Glossary term: Zenith

Description: The zenith is defined as the point directly above the observer. This makes the zenith an entity that is defined relative to the position of the observer, and the zenith for a person in, say, London would be different from that of a person in Beijing or Cape Town. Measured in angles, the zenith is 90 degrees from the observer's horizon. The zenith angle is the angular distance between a celestial object and the zenith. An object located at the zenith has a zenith angle of 0 degrees, and one on the horizon has a zenith angle of 90 degrees. The opposite of the zenith, namely the point straight below the observer, is called the observer's nadir. If Earth were a perfect sphere, the line linking an observer's zenith and nadir would pass through the center of the Earth, but as, in reality, the Earth is only approximately spherical, Earth's center is usually at some distance from that line.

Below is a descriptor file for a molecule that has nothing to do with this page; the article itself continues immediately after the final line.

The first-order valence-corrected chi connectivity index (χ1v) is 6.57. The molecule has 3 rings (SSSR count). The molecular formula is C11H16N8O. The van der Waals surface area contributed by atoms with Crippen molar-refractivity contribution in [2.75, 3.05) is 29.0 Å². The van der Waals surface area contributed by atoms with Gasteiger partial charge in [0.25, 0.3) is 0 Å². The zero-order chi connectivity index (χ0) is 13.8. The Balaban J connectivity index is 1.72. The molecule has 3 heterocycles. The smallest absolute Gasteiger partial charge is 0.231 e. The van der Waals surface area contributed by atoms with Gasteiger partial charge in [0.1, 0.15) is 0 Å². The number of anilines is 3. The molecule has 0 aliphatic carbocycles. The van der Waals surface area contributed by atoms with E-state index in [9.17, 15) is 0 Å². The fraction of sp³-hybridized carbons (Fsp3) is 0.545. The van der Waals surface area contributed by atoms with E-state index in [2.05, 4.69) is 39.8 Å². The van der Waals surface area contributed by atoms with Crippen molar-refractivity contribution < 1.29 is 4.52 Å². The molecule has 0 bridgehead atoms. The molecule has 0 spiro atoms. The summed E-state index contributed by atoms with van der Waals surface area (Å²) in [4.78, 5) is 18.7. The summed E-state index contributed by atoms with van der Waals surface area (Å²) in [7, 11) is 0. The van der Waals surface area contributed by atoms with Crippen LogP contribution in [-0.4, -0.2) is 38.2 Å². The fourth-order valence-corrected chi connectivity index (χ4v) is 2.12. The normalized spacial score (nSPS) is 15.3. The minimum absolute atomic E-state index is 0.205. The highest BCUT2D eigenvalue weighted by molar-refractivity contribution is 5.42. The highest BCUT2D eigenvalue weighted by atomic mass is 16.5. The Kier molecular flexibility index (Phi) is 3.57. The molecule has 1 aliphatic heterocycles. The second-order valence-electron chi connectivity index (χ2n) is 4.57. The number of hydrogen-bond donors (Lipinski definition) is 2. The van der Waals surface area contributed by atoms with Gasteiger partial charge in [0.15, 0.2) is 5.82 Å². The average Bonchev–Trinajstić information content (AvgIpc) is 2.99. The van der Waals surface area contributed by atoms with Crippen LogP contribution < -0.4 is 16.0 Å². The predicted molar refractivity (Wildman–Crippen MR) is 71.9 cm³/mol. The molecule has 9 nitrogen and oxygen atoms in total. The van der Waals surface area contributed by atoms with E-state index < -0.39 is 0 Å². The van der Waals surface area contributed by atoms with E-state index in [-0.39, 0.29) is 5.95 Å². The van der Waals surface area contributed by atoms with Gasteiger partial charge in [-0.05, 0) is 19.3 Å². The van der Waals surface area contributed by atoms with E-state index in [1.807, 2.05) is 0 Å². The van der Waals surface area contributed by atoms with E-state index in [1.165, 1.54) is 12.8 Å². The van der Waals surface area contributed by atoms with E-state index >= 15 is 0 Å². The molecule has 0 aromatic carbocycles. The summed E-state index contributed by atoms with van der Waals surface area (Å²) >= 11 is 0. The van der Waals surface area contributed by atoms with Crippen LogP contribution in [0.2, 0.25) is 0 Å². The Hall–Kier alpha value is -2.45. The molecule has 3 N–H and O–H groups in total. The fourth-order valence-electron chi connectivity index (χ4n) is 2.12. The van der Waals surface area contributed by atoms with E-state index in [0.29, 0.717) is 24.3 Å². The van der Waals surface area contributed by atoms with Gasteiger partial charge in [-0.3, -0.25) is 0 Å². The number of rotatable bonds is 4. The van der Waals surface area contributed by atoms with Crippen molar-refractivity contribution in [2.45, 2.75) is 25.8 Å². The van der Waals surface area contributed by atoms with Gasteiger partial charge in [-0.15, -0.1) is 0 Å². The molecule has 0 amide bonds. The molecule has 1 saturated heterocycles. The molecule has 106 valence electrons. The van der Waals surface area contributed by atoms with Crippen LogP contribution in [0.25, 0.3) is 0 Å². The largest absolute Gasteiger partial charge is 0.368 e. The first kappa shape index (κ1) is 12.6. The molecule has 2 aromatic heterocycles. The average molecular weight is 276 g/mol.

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The OAE Multilingual Glossary is a project of the IAU Office of Astronomy for Education (OAE) in collaboration with the IAU Office of Astronomy Outreach (OAO). The terms and definitions were chosen, written and reviewed by a collective effort from the OAE, the OAE Centers and Nodes, the OAE National Astronomy Education Coordinators (NAECs) and other volunteers. You can find a full list of credits here. All glossary terms and their definitions are released under a Creative Commons CC BY-4.0 license and should be credited to "IAU OAE".